What the application does depends on which virtual functions it overrides and what it does with the SMF data. Miditest.cpp (available electronically) is an application that overloads all the virtual functions and displays the contents of the SMF file on the console. The program catches exceptions and displays their text on the console. As such, miditest is a good utility program for testing the validity of SMF files and reporting what and where the problems are. Actually, if I had not written this program first, getting the next one to work and debugging the part of Midifile that creates an SMF file would have been much more difficult.

Each overridden function represents one part of the SMF file. The first function called is the Header function. Next is the StartTrack function for the first track. After that come the metaevent and MIDI-event functions for the track with the EndOfTrack function signifying that there are no more events in the track. The track and event functions repeat for each track in the file.

Each overridden function is passed a delta time value as its first argument. If the application overrides all the functions, the delta value is the same one recorded in the file with the events. Otherwise, the value passed is the delta time since the last event that was intercepted by an overridden function. An overridden function must not call the base class function it overrides. If it does, the delta time computation is compromised.

Writing an SMF File

An application writes an SMF file also by deriving a class from MIDIFile. In this case the constructor passes to the MIDIFile constructor a reference to an ofstream object and variables that specify the SMF format (0, 1, or 2), the number of tracks, and a value that specifies how many clock ticks there are in a quarter note. The derived class overrides the StartTrack virtual function. The overriding function uses the track number to determine which track is to be written, and calls MIDIFile member functions to write each track's events.

Listing One is playmidi.cpp, an application that generates a simple SMF file that plays the first part of the "William Tell Overture" (no royalties to pay, that's why) on the piano and drums. The SMF file is included in the files you can download with this project. The application derives the WmTellOverture class from MIDIFile as explained previously, opens the ofstream file, instantiates an object of the class for the file, and calls the WriteMIDIFile function. Observe that the MIDIFile functions that WmTellOverture::StartTrack calls to write events to the track are the same virtual functions that an application overrides to read an existing SMF file.

MIDIfile Enhancements

Even though the MIDIFile class encapsulates much of the SMF file processing, you still view it from a relatively low level. The application has to know how to convert between musical and SMF notation. For example, an application has to know that the denominator of a time signature is really a power of two so that a march in 6/8 time is expressed as 6,3 (six and two raised to the third power). I don't know why, but that's how they did it. Key signature is a number between -7 and +7 to specify the number of flats or sharps and a boolean integer to indicate whether the key is minor (1) or major (0). Tempo and event time is another enigma. The header specifies the number of delta field clock ticks in a quarter note unless the number is negative, in which case it represents the number of ticks in a second. The tempo field itself is the number of microseconds in a quarter note. Notes are just numbers rather than in notation that musicians would understand. There's more, but I won't go into it here. The point is that to use Midifile, you have to understand these algorithms. A class library at a higher level of abstraction would understand musical notation, implement that in the API, and do the conversions for you. As I use this library, I expect to understand better where further encapsulation will make it more usable.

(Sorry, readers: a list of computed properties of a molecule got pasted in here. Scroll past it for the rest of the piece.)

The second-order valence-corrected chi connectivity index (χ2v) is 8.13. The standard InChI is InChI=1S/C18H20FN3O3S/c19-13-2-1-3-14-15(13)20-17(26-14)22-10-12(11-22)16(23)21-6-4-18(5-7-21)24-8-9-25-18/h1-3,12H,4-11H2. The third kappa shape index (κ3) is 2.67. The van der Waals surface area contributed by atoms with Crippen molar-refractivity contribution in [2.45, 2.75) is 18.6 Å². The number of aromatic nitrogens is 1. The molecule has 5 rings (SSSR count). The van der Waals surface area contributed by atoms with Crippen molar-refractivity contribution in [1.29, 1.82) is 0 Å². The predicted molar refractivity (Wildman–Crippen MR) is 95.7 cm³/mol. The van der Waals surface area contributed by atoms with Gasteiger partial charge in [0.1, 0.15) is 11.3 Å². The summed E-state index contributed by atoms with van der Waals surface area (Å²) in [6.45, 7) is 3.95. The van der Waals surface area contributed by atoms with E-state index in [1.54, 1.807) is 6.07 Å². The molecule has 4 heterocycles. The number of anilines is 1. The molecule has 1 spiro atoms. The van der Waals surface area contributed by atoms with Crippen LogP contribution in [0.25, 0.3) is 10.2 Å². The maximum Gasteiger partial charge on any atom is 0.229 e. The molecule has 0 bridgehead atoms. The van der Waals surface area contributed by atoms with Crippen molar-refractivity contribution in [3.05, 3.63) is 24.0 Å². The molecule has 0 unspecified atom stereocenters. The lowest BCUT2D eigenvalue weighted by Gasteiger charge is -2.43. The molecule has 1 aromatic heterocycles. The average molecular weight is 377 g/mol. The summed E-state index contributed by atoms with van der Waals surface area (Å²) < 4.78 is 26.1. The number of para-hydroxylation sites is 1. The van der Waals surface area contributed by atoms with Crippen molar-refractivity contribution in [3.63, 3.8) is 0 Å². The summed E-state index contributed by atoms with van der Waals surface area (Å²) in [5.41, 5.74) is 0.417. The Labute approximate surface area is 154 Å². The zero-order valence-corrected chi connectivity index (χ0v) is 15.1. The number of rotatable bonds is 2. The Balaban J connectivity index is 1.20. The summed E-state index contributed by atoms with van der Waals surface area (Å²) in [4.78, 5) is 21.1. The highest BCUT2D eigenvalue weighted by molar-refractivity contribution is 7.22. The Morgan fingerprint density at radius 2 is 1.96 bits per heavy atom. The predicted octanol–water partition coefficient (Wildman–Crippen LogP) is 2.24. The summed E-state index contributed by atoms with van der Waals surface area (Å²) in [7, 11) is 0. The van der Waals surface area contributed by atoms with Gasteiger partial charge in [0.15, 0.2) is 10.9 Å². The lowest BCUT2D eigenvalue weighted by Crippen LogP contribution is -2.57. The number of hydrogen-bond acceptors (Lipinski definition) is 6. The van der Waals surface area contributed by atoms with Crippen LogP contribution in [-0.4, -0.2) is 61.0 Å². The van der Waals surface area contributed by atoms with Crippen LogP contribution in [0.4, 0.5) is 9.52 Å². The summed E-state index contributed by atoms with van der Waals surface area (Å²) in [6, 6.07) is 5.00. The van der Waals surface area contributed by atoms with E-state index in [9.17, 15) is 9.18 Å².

The C++ Programming Language, Third Edition

Bjarne Stroustrup's The C++ Programming Language, Third Edition (Addison-Wesley, 1997) has been available for several months. This work, by the creator of C++, is the definitive treatment of the subject and has been since its first edition in 1987. I must confess that I did not care for the first edition. I had expected a tutorial approach as elegant as the classic K&R white book. But then, K&R was about C, a programming language that supported a familiar programming model. The C++ programming model was new to most of us ten years ago, and Stroustrup's first edition was daunting, to say the least. Looking at it now, I find it far less so and much easier to read.

Comparing the first and third editions of The C++ Programming Language provides insight into how the C++ language has grown and changed in the past decade. The third edition has almost three times the number of pages and a slightly different organization. Whereas the first edition included a 67-page language reference manual at the end, the third edition includes only a language grammar section to represent formal language definition. This is appropriate. The ANSI/ISO Standard document, which is now the formal language and library definition, is itself about 750 pages long. Stroustrup plans to publish The Annotated C++ Language Standard (coauthored by Andrew Koenig, the ANSI C++ committee's Project Editor) sometime this year.